XF Platform Specific Styling

Introduction

Sometimes you need to specify XAML that is specific to the platform. Xamarin Forms already has a special class to help with this called OnPlatform. But I find that it isn’t always granular enough to handle the different instances of Windows: Windows, Windows Phone, Windows Tablet and Xbox. We can define our own custom handler to help us with this.

It looks like the following in XAML.

<!--
here is the declaration in the content page attributes:
xmlns:h="clr-namespace:AppName.Helpers"
-->
<Label Text="Display Custom Platform Styling">
    <Label.Margin>
        <h:OnCustomPlatform
            x:TypeArguments="Thickness"
            Android="5,40"
            iOS="10,20"
            Windows="20"
            WinPhone="4,8,4,8"
            WinTablet="12,8,12,8"
            Xbox="40" />
    </Label.Margin>
</Label>

A couple of things about the above code: the h: refers to the namespace that contains our OnCustomPlatform class. The other thing to note is that I don’t know if the Device and TargetIdiom objects in Xamarin Forms work with the Xbox, so use with caution if you are going to try this with an Xbox app.

How the Class Works

using Xamarin.Forms;

public sealed class OnCustomPlatform<T>
{
    public T Android { get; set; } = default(T);
    public T iOS { get; set; } = default(T);
    public T WinPhone { get; set; } = default(T);
    public T Windows { get; set; } = default(T);
    public T WinTablet { get; set; } = default(T);
    public T Xbox { get; set; } = default(T);
    public T Other { get; set; } = default(T);

    public static implicit operator T(OnCustomPlatform<T> p)
    {
        switch (Device.RuntimePlatform)
        {
            case Device.Android:
                return p.Android;
            case Device.iOS:
                return p.iOS;
            case Device.Windows:
                if (Device.Idiom == TargetIdiom.Desktop)
                    return p.Windows;
                else if (Device.Idiom == TargetIdiom.Phone)
                    return p.WinPhone;
                else if (Device.Idiom == TargetIdiom.Tablet)
                    return p.WinTablet;
                else if (Device.Idiom == TargetIdiom.TV)
                    return p.Xbox;
                else
                    return default(T);
            default:
                return p.Other;
        }
    }
}

And that is all there is. It is actually surprisingly simple to do though I admit, after a while it gets pretty verbose the more complex you get with your page.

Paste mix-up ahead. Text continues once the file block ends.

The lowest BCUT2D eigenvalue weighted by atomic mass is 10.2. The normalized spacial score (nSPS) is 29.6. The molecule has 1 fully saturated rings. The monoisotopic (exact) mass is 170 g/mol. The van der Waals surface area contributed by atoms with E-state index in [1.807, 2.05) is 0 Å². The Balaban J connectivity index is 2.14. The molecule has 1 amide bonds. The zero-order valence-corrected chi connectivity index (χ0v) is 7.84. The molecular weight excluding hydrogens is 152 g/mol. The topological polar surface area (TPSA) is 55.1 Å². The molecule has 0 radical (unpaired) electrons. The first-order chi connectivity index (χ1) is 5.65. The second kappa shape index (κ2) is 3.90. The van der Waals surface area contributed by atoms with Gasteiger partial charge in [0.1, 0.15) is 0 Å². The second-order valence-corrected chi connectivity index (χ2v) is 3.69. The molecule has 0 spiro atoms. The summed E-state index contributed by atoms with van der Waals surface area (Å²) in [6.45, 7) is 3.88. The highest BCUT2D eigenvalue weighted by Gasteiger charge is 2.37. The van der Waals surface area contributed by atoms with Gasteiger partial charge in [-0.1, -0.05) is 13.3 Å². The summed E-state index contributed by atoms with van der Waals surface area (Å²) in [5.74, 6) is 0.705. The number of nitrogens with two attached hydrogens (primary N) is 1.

Using IValueConverter

I was down in Las Vegas all of last week for the Autodesk Forge DevCon and Autodesk University: a full four days of learning about all of the up and coming Autodesk products and technologies and networking. Lots of fun, lots of new people to talk to. I had a chat with a somewhat new’sh dev and he was complaining about the difficulties of using XAML. We delved into a bit of MVVM and he wanted to know, in effect, how to bind visual properties.

From there we went to the use of value converters and all the potential they have for presentation without having to embed visual elements and other complex logic into your view model. And it is available across WPF, UWP and Xamarin Forms.

A Simple Case

My first value converter was in WPF and making visual elements visible or not based on a value in my view model. Lets pretend we have some additional controls in our window that are only visible if the user is an accounting user. In our view model, it is a bool property named IsAccounting. If we try to bind the IsAccounting property to the control Visibility property, a binding error occurs that says the type of the value is incorrect for the target property: because of the error we won’t see the UI change.


<!-- fails -->
<TextBox Text="{Binding AccountCode}" Visibility="{Binding IsAccounting}" />

We need a value converter that will change the bool value to a Visibility value.


public class BoolToVisConverter : IValueConverter
{
    public object Convert(object value, Type targetType, object parameter, CultureInfo culture)
    {
        bool v = (bool) value;
        return v ? Visibility.Visible : Visibility.Collapsed;
    }

    public object ConvertBack(object value, Type targetType, object parameter, CultureInfo culture)
    {
        throw new NotImplementedException();
    }
}